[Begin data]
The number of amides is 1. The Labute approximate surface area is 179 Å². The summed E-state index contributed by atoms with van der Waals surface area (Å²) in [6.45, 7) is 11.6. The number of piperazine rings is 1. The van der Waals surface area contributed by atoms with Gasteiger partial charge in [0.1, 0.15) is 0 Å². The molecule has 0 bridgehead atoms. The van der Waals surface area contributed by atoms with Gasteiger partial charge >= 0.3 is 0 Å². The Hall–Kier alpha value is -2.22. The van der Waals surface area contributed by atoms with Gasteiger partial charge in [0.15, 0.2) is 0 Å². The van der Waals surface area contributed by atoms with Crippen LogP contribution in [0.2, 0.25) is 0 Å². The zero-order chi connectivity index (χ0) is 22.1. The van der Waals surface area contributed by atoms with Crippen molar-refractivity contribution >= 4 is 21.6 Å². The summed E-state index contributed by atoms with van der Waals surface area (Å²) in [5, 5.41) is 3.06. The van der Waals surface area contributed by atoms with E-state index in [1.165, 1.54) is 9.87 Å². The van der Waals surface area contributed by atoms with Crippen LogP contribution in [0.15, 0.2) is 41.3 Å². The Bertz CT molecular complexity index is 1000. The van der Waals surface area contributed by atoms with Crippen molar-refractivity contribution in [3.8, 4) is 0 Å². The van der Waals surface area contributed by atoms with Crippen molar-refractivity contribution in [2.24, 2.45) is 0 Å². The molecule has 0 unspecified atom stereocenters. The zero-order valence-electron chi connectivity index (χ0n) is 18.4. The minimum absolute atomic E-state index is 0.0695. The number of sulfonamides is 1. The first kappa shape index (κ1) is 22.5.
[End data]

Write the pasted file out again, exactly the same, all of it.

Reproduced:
The number of amides is 1. The Labute approximate surface area is 179 Å². The summed E-state index contributed by atoms with van der Waals surface area (Å²) in [6.45, 7) is 11.6. The number of piperazine rings is 1. The van der Waals surface area contributed by atoms with Gasteiger partial charge in [0.1, 0.15) is 0 Å². The molecule has 0 bridgehead atoms. The van der Waals surface area contributed by atoms with Gasteiger partial charge >= 0.3 is 0 Å². The Hall–Kier alpha value is -2.22. The van der Waals surface area contributed by atoms with Gasteiger partial charge in [0.15, 0.2) is 0 Å². The van der Waals surface area contributed by atoms with Crippen LogP contribution in [0.2, 0.25) is 0 Å². The zero-order chi connectivity index (χ0) is 22.1. The van der Waals surface area contributed by atoms with Crippen molar-refractivity contribution >= 4 is 21.6 Å². The summed E-state index contributed by atoms with van der Waals surface area (Å²) in [5, 5.41) is 3.06. The van der Waals surface area contributed by atoms with E-state index in [1.165, 1.54) is 9.87 Å². The van der Waals surface area contributed by atoms with Crippen LogP contribution in [0.15, 0.2) is 41.3 Å². The Bertz CT molecular complexity index is 1000. The van der Waals surface area contributed by atoms with Crippen molar-refractivity contribution in [3.8, 4) is 0 Å². The van der Waals surface area contributed by atoms with Crippen molar-refractivity contribution in [2.24, 2.45) is 0 Å². The molecule has 0 unspecified atom stereocenters. The zero-order valence-electron chi connectivity index (χ0n) is 18.4. The minimum absolute atomic E-state index is 0.0695. The number of sulfonamides is 1. The first kappa shape index (κ1) is 22.5.